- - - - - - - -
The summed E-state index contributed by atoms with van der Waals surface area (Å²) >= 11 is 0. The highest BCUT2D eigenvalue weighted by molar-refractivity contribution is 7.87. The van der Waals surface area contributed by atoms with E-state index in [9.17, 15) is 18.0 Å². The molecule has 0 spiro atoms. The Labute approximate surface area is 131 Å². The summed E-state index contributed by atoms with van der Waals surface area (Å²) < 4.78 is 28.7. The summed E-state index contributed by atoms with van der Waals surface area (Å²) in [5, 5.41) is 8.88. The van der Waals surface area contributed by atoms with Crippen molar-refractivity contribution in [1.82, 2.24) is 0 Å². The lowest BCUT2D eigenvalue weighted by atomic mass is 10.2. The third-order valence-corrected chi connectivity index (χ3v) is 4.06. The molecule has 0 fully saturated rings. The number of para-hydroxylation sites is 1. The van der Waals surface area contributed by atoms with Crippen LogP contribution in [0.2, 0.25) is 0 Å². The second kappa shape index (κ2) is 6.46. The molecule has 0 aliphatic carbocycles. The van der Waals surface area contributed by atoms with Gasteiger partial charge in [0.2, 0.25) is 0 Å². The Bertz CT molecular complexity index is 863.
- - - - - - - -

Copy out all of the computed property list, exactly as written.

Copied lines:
The summed E-state index contributed by atoms with van der Waals surface area (Å²) >= 11 is 0. The highest BCUT2D eigenvalue weighted by molar-refractivity contribution is 7.87. The van der Waals surface area contributed by atoms with E-state index in [9.17, 15) is 18.0 Å². The molecule has 0 spiro atoms. The Labute approximate surface area is 131 Å². The summed E-state index contributed by atoms with van der Waals surface area (Å²) < 4.78 is 28.7. The summed E-state index contributed by atoms with van der Waals surface area (Å²) in [5, 5.41) is 8.88. The van der Waals surface area contributed by atoms with Crippen molar-refractivity contribution in [1.82, 2.24) is 0 Å². The lowest BCUT2D eigenvalue weighted by atomic mass is 10.2. The third-order valence-corrected chi connectivity index (χ3v) is 4.06. The molecule has 0 fully saturated rings. The number of para-hydroxylation sites is 1. The van der Waals surface area contributed by atoms with Crippen LogP contribution in [0.2, 0.25) is 0 Å². The second kappa shape index (κ2) is 6.46. The molecule has 0 aliphatic carbocycles. The van der Waals surface area contributed by atoms with Gasteiger partial charge in [0.2, 0.25) is 0 Å². The Bertz CT molecular complexity index is 863.